Kurt Miller prepares machines for shipment at Ventec in Bothell on March 18. (Greg Gilbert/The Seattle Times/TNS, file)

Kurt Miller prepares machines for shipment at Ventec in Bothell on March 18. (Greg Gilbert/The Seattle Times/TNS, file)

Trump uses wartime act but GM, Ventec are already moving fast

The carmaker is working with the Bothell company to produce up to 10,000 ventilators per month.

By Tom Krisher / Associated Press

DETROIT — Twelve days ago, General Motors put hundreds of workers on an urgent project to build breathing machines as hospitals and governors pleaded for more in response to the coronavirus pandemic.

But President Donald Trump, claiming the company wasn’t moving fast enough, on Friday invoked the Defense Production Act, which gives the government broad authority to direct companies to meet national defense needs.

Experts on managing factory production say GM is already making an extraordinary effort for a company that normally isn’t in the business of producing ventilators.

“That is lightning-fast speed to secure suppliers, learn how the products work, and make space in their manufacturing plant. You can’t get much faster than that,” said Kaitlin Wowak, a professor at the University of Notre Dame who focuses on industrial supply chains.

GM expects to start making ventilators in mid-April, ramping up to a rate of 10,000 per month at as quickly as it can. The company is working with Ventec Life Systems, which makes small portable ventilators in Bothell, and both say the Defense Production Act of 1950 doesn’t change what they’re doing because they’re already moving as fast as they can, fronting millions in capital with an uncertain return.

“I don’t think anybody could have done it faster,” said Gerald Johnson, GM’s global manufacturing chief.

Peter Navarro, Trump’s assistant for manufacturing policy, said Saturday that invoking the act was needed because GM “dragged its heels for days” in committing to the investments to start making ventilators at an automotive electronics plant in Kokomo, Indiana.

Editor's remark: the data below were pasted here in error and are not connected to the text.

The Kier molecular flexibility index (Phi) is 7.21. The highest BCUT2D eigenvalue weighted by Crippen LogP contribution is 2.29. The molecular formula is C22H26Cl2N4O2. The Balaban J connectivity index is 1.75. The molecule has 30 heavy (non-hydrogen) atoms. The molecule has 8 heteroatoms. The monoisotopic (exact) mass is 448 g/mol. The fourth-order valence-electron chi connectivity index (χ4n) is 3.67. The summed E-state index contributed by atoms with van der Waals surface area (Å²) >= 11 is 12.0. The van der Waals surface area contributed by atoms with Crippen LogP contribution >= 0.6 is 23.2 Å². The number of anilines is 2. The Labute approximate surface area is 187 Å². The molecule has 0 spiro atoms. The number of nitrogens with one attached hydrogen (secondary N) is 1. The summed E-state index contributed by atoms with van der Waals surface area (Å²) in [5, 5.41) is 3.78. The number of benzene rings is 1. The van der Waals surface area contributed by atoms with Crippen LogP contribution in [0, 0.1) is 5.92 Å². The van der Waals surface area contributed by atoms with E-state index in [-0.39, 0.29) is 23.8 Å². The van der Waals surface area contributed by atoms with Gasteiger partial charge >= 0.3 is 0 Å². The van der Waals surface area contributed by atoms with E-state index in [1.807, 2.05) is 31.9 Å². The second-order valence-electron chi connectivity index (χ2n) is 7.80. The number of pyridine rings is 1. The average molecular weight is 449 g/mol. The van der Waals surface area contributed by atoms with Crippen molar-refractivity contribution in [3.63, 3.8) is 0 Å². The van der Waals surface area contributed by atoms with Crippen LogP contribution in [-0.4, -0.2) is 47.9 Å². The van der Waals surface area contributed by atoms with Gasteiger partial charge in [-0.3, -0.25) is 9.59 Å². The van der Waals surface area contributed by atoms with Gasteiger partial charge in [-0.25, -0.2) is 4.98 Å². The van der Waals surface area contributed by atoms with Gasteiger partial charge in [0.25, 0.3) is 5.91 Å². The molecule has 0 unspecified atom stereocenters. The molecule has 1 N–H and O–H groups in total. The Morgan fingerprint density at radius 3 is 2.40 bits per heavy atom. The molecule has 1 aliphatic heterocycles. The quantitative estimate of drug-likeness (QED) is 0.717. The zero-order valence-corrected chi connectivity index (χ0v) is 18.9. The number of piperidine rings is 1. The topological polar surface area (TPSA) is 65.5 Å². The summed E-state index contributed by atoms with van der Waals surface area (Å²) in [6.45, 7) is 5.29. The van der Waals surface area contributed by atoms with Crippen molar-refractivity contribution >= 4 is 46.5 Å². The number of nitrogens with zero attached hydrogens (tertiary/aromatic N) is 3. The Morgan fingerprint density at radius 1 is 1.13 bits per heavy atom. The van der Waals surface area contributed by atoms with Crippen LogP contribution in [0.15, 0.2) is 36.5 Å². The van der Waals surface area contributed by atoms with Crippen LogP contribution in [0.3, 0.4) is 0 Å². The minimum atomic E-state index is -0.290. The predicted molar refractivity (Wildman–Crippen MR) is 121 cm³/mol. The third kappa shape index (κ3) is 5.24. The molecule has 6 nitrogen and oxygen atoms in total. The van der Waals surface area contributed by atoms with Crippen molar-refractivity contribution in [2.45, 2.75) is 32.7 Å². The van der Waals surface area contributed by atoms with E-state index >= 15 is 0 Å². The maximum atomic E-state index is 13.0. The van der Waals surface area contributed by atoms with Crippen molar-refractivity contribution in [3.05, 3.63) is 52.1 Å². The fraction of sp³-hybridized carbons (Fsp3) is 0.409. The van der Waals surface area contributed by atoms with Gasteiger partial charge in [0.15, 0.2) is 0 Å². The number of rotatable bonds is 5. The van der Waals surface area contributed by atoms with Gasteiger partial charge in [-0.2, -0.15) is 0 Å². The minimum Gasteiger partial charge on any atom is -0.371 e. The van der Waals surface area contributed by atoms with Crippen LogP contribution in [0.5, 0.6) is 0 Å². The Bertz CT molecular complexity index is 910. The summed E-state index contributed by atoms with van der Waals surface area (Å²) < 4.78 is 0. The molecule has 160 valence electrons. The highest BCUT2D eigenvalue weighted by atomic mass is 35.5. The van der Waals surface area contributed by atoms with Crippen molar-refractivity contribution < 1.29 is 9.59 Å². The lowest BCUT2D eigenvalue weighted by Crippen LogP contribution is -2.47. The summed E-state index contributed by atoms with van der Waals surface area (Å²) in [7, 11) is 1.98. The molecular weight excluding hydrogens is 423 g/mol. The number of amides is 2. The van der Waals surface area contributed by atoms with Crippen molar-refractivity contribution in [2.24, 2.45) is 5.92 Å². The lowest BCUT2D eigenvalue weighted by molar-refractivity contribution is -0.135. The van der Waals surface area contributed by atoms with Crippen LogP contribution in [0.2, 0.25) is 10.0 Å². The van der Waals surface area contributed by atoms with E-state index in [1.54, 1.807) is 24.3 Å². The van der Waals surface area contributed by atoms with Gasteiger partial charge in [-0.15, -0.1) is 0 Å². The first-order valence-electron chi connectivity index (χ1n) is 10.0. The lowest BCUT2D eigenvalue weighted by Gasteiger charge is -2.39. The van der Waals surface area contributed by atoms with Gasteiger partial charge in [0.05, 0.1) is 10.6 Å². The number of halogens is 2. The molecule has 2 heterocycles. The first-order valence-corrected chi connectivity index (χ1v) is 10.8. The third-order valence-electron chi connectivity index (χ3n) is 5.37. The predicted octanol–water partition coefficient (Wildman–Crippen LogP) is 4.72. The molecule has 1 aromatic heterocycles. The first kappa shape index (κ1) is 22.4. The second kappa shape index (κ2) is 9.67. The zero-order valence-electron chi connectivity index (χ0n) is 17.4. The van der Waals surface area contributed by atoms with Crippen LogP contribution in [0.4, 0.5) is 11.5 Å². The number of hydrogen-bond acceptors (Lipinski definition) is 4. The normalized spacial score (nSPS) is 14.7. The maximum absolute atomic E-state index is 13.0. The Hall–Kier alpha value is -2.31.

It was only a few days earlier that Trump had been holding up GM and Ford as examples of companies voluntarily responding to the outbreak without the need for him to invoke the act. Then on Friday, he slammed GM on Twitter and during his daily briefing for foot-dragging. On Sunday, he was back to praising the company during another briefing: “General Motors is doing a fantastic job. I don’t think we have to worry about them anymore.”

But GM says it had been proceeding on the same course all along.

The company got into the ventilator business on March 18 after being approached by stopthespread.org, a coalition of CEOs trying to organize companies to respond to the COVID-19 disease that has already claimed more than 30,000 lives globally. The organization introduced GM to Ventec.

The automaker pulled together manufacturing experts, engineers and purchasing specialists, and the next day had people at Ventec’s facility, a short distance from a nursing home where the virus killed at least 35 people.

They worked on speeding up Ventec’s manufacturing. A few days later, GM assigned more engineers and purchasing experts to figure out how it could make Ventec’s machines. Some Ventec parts makers couldn’t produce enough widgets fast enough, so GM went to its own parts bin to find suppliers to do the job, Johnson said. At the same time, GM was shutting down its car and truck factories temporarily due to worker fears about the virus.